"In the Studio"
Statement: what I paint and why I paint it.
I paint the world I live in.
The high deserts of the southwest are not an easy affection. There is a loneliness and a sense of the tremendous scale of time that went into their creation. And there is a roughness to the land which makes it clear that plants, animals, and people live here only by great effort.
Sitting on the edge of a cliff in the backcountry, with the sun burning and the wind blowing, and the potsherds and ruins of past inhabitants never far away, enforces a sense of perspective on our own self-importance.
The people who have made their lives here have absorbed some of that roughness and know that they live here on sufferance.
Painting is like the desert. When you look at a painting you've got to sit still long enough to let it come alive around you. Not an easy thing to do in this distracted world, but perhaps more important because of that.
I like the roughness of the world I live in to be reflected in the roughness of the paint. And I always want to make clear that it is paint. The trees and canyons and the people who live among them are made of wood and rock and flesh, but my paintings are not; nor are they replicas or photographs. They are an interpretation of those things in the equally physical medium of oil paint.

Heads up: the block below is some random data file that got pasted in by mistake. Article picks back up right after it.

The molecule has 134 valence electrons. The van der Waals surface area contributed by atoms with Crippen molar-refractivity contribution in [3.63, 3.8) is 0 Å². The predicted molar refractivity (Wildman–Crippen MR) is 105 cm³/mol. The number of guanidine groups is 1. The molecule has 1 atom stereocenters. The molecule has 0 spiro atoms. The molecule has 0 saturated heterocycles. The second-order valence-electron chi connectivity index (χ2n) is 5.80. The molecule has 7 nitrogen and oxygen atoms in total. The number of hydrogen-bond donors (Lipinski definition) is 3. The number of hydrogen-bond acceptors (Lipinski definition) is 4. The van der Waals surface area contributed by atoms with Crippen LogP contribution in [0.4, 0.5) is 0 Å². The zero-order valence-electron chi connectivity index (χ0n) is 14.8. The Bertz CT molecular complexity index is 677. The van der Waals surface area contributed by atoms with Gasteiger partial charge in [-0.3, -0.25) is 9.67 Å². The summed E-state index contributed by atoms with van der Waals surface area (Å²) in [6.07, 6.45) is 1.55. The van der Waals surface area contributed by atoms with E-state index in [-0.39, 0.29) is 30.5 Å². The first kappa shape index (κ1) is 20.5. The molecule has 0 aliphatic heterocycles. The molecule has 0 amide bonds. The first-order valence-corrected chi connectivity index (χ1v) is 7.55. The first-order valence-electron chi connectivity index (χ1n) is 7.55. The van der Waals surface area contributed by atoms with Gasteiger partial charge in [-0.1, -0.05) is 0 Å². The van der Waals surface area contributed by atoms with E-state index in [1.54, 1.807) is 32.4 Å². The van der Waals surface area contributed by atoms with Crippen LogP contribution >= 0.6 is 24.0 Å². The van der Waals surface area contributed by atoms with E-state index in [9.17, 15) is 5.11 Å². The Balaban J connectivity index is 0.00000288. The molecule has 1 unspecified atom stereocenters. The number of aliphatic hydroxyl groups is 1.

I grew up in New York City, in the heyday of abstract expressionism, which I still find a useful way of exploring color and design. I moved to Santa Fe as a teenager, and I live in the adobe house I built when I was eighteen. I spent thirty-five years working as a carpenter and began to draw and then to paint when my back let me know I was through with construction. I am largely self-taught but I have had a range of excellent mentors, both here in Santa Fe and in the history of art.